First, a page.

And we’re off into the new year, ending up a holiday weekend with the slog of regular work weeks lined up for the next few months. The US celebrated New Year’s day by surpassing 20 million documented Covid-19 infections. We hit 10 million cases this past November 9th meaning it took us only 52 days or less than 8 weeks to double the case load. And it doesn’t look like things are going to slow down anytime soon. We have yet to see the full surge in cases related to Christmas. Those won’t peak for another week or so. I wrote a good deal about numbers in the last one of these posts so we’re going to skip those for now. They were mindnumbingly bad then and they remain that way now.
The most interesting trend to watch over the next few weeks (other than the not especially entertaining circus in Washington DC) is going to be how vaccine roll outs proceed with the holidays out of the way and a significant number of first responders and health workers having received their shots. The federal government, with the current administration’s laissez faire attitude towards matters of public health, has devolved responsibilities to states without a lot of guidance and the states are doing about as well as you might expect – from lines of octagenarians camped out overnight in Florida to officials sneaking their friends and family into vaccination sites in Tennessee. Alabama is actually doing a decent job from what I can tell. The only thing I can fault them on is not communicating clearly with the public as to when vaccine will be available for community dwelling people at risk, but I’m pretty sure that’s because they don’t know themselves about how many vaccines will be available on what schedule and they want to be sure that whatever system they put in place is going to work as advertised and not fail under the weight of poor planning.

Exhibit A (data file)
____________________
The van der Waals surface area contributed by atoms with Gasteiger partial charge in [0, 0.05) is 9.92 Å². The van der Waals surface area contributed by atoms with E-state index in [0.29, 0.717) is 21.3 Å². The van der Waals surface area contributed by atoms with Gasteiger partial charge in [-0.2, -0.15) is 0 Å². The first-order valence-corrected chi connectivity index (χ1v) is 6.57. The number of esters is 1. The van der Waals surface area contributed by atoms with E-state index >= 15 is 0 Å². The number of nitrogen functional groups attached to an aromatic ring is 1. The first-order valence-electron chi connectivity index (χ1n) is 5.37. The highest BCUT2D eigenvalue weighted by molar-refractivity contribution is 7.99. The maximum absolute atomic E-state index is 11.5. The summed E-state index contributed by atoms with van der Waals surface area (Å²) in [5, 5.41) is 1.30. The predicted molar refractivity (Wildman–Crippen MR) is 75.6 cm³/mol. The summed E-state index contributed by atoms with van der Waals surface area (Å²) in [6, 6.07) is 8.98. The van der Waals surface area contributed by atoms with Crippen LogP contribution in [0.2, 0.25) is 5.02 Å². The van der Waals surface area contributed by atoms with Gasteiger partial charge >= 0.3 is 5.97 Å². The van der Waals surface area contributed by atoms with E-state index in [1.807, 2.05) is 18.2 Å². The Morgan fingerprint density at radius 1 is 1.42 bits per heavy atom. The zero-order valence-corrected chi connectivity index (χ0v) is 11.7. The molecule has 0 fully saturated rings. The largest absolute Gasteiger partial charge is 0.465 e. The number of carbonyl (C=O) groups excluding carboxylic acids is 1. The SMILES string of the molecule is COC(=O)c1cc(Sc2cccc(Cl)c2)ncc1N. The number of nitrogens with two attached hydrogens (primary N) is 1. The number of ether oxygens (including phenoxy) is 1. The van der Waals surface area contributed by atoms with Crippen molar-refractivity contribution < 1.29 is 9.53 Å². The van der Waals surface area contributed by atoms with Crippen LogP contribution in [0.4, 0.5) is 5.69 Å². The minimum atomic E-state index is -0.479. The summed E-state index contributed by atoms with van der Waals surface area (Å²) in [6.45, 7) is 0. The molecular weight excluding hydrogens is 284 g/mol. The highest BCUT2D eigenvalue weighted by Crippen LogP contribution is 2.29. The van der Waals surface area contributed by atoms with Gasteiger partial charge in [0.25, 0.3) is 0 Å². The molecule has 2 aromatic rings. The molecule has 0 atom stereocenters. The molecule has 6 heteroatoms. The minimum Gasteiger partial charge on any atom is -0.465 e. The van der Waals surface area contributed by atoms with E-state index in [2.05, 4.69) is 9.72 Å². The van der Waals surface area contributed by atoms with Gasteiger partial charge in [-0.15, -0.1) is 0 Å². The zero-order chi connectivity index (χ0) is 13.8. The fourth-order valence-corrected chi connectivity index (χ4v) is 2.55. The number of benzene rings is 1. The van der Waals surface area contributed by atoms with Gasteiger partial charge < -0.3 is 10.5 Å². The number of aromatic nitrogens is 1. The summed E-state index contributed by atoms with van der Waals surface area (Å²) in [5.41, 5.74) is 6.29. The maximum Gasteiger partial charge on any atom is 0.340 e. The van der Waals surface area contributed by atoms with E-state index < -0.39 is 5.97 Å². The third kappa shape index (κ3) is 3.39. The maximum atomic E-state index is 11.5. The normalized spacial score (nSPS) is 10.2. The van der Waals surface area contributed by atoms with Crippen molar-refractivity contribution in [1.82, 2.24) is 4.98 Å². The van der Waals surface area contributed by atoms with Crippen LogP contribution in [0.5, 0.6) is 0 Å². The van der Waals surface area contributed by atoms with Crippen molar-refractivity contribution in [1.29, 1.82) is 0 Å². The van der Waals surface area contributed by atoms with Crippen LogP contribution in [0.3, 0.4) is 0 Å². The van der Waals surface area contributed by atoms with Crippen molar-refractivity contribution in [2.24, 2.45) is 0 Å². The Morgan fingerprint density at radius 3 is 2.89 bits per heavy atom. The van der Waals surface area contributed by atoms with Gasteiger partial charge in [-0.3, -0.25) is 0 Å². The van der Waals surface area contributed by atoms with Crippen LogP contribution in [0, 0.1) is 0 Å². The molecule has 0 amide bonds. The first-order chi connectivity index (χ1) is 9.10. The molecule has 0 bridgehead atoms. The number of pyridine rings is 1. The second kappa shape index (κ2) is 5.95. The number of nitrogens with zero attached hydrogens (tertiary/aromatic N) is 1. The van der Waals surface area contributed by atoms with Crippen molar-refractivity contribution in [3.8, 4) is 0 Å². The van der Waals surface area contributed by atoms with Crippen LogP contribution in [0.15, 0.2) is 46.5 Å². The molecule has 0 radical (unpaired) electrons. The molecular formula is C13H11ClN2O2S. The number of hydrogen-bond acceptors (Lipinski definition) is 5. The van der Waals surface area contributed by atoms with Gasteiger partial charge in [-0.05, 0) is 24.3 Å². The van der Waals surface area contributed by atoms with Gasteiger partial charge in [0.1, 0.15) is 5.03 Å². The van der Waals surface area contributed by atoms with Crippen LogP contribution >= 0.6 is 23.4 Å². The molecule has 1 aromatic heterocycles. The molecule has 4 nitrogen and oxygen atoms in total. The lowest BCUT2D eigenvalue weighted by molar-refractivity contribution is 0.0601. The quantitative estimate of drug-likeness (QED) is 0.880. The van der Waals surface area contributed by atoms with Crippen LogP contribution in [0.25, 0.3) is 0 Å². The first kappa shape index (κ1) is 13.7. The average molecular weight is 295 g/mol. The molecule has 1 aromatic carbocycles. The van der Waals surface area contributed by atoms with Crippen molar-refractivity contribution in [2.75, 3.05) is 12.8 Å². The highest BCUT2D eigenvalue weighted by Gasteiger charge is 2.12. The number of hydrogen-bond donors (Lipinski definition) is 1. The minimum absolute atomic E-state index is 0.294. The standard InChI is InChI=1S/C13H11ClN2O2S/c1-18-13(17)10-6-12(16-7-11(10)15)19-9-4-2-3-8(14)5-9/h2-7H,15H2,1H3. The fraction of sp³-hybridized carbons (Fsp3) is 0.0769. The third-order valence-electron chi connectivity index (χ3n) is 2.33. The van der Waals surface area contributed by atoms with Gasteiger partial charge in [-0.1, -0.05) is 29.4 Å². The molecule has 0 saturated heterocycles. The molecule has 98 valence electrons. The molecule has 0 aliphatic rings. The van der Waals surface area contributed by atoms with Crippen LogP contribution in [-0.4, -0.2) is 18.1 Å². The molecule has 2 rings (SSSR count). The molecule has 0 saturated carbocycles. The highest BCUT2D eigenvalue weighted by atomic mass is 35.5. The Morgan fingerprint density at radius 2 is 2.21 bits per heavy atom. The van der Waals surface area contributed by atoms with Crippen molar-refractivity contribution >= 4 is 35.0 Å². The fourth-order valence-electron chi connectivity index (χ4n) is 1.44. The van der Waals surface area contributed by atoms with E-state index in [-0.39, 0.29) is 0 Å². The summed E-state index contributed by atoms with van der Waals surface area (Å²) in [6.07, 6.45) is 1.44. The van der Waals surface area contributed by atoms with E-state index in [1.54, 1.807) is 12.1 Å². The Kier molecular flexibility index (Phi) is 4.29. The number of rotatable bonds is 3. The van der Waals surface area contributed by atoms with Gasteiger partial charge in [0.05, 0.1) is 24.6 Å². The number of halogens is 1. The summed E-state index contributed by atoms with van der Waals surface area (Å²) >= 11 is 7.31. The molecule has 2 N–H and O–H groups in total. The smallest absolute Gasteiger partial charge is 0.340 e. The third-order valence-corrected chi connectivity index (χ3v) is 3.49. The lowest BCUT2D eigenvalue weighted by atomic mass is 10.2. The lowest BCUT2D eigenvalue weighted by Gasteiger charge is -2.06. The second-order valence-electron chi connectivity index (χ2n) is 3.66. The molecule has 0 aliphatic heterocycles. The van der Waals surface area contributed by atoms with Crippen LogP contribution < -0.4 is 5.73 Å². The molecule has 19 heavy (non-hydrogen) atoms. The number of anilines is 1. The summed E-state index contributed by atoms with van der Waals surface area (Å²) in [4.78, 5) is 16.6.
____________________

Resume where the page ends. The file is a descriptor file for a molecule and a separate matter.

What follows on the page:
There’s been a minor skirmish in the gay community over gay health care providers who received their vaccinations and then immediately took off for Puerto Vallarta for a circuit party full of bronzed bodies dancing on the beach with lots of unmasked/lack of social distancing selfies popping up on social media. It reached a height of surreal when, on New Year’s Eve, a party boat full of guys capsized off the coast leading to the need for a water rescue. No one was physically hurt from what I can tell (although some puffed up egos were likely badly bruised). No reports on if the guys on shore sang ‘There’s Got To Be A Morning After’ in four part harmony while this was taking place. The basic issues seem to be two: a flaunting of privilege and the possibility of adding to case loads in a poorer community/country whose health system is straining under the number of cases already present. While I absolutely understand the need for gay professionals working in the relatively homophobic environment of medicine to go let off steam with the tribe, and have done so myself, the timing of this event appears to be, how shall we put it, poor.